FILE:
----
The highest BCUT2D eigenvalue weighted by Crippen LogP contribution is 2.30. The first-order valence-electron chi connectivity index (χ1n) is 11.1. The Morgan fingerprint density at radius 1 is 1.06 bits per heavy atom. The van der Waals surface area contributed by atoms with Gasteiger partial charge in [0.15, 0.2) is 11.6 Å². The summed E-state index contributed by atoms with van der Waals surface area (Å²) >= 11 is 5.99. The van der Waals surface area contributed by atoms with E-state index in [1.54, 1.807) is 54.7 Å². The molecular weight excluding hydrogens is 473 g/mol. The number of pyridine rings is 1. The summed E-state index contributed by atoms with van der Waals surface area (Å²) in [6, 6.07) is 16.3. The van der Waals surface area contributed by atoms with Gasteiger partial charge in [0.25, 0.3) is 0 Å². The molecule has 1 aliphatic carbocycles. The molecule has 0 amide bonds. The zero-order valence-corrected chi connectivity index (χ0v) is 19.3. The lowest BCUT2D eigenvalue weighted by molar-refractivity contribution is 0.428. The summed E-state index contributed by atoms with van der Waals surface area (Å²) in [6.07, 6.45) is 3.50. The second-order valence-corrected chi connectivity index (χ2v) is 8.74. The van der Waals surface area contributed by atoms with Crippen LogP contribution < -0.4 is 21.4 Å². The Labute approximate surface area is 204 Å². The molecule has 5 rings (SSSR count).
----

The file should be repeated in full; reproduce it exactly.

The highest BCUT2D eigenvalue weighted by Crippen LogP contribution is 2.30. The first-order valence-electron chi connectivity index (χ1n) is 11.1. The Morgan fingerprint density at radius 1 is 1.06 bits per heavy atom. The van der Waals surface area contributed by atoms with Gasteiger partial charge in [0.15, 0.2) is 11.6 Å². The summed E-state index contributed by atoms with van der Waals surface area (Å²) >= 11 is 5.99. The van der Waals surface area contributed by atoms with E-state index in [1.54, 1.807) is 54.7 Å². The molecular weight excluding hydrogens is 473 g/mol. The number of pyridine rings is 1. The summed E-state index contributed by atoms with van der Waals surface area (Å²) in [6, 6.07) is 16.3. The van der Waals surface area contributed by atoms with Gasteiger partial charge in [0.25, 0.3) is 0 Å². The molecule has 1 aliphatic carbocycles. The molecule has 0 amide bonds. The zero-order valence-corrected chi connectivity index (χ0v) is 19.3. The lowest BCUT2D eigenvalue weighted by molar-refractivity contribution is 0.428. The summed E-state index contributed by atoms with van der Waals surface area (Å²) in [6.07, 6.45) is 3.50. The second-order valence-corrected chi connectivity index (χ2v) is 8.74. The van der Waals surface area contributed by atoms with Crippen LogP contribution < -0.4 is 21.4 Å². The Labute approximate surface area is 204 Å². The molecule has 5 rings (SSSR count).